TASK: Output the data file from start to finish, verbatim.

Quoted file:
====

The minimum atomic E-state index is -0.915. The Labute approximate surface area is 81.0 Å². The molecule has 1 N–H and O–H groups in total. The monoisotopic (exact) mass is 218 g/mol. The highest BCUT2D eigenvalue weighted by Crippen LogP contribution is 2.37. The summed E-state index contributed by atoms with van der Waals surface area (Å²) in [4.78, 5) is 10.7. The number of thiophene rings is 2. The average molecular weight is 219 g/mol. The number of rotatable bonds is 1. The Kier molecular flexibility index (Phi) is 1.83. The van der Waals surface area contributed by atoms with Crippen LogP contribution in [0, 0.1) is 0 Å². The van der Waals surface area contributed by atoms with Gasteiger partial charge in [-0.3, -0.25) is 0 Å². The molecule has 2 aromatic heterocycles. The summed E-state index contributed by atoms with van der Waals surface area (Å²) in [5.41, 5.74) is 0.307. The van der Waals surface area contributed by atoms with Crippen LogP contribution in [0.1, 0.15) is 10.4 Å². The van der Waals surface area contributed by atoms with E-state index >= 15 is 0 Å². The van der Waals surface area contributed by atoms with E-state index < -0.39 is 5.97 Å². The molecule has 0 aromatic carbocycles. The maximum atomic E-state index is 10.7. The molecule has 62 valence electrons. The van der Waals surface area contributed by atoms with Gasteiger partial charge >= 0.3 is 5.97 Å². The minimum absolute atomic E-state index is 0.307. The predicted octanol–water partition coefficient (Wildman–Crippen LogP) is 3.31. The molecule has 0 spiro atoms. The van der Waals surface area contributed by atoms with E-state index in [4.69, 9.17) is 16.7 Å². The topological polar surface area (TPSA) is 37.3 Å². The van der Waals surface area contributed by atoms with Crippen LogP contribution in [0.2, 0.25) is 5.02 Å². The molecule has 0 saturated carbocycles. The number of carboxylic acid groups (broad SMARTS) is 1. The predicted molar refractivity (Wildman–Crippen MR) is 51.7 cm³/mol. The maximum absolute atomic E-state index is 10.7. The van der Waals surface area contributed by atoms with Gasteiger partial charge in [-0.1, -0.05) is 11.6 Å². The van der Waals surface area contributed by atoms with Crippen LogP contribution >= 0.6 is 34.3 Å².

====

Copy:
The minimum atomic E-state index is -0.915. The Labute approximate surface area is 81.0 Å². The molecule has 1 N–H and O–H groups in total. The monoisotopic (exact) mass is 218 g/mol. The highest BCUT2D eigenvalue weighted by Crippen LogP contribution is 2.37. The summed E-state index contributed by atoms with van der Waals surface area (Å²) in [4.78, 5) is 10.7. The number of thiophene rings is 2. The average molecular weight is 219 g/mol. The number of rotatable bonds is 1. The Kier molecular flexibility index (Phi) is 1.83. The van der Waals surface area contributed by atoms with Crippen LogP contribution in [0, 0.1) is 0 Å². The van der Waals surface area contributed by atoms with Gasteiger partial charge in [-0.3, -0.25) is 0 Å². The molecule has 2 aromatic heterocycles. The summed E-state index contributed by atoms with van der Waals surface area (Å²) in [5.41, 5.74) is 0.307. The van der Waals surface area contributed by atoms with Crippen LogP contribution in [0.1, 0.15) is 10.4 Å². The van der Waals surface area contributed by atoms with E-state index >= 15 is 0 Å². The van der Waals surface area contributed by atoms with E-state index < -0.39 is 5.97 Å². The molecule has 0 aromatic carbocycles. The maximum atomic E-state index is 10.7. The molecule has 62 valence electrons. The van der Waals surface area contributed by atoms with Gasteiger partial charge >= 0.3 is 5.97 Å². The minimum absolute atomic E-state index is 0.307. The predicted octanol–water partition coefficient (Wildman–Crippen LogP) is 3.31. The molecule has 0 spiro atoms. The van der Waals surface area contributed by atoms with E-state index in [4.69, 9.17) is 16.7 Å². The topological polar surface area (TPSA) is 37.3 Å². The van der Waals surface area contributed by atoms with Crippen LogP contribution in [0.2, 0.25) is 5.02 Å². The molecule has 0 saturated carbocycles. The number of carboxylic acid groups (broad SMARTS) is 1. The predicted molar refractivity (Wildman–Crippen MR) is 51.7 cm³/mol. The maximum absolute atomic E-state index is 10.7. The van der Waals surface area contributed by atoms with Gasteiger partial charge in [-0.1, -0.05) is 11.6 Å². The van der Waals surface area contributed by atoms with Crippen LogP contribution >= 0.6 is 34.3 Å².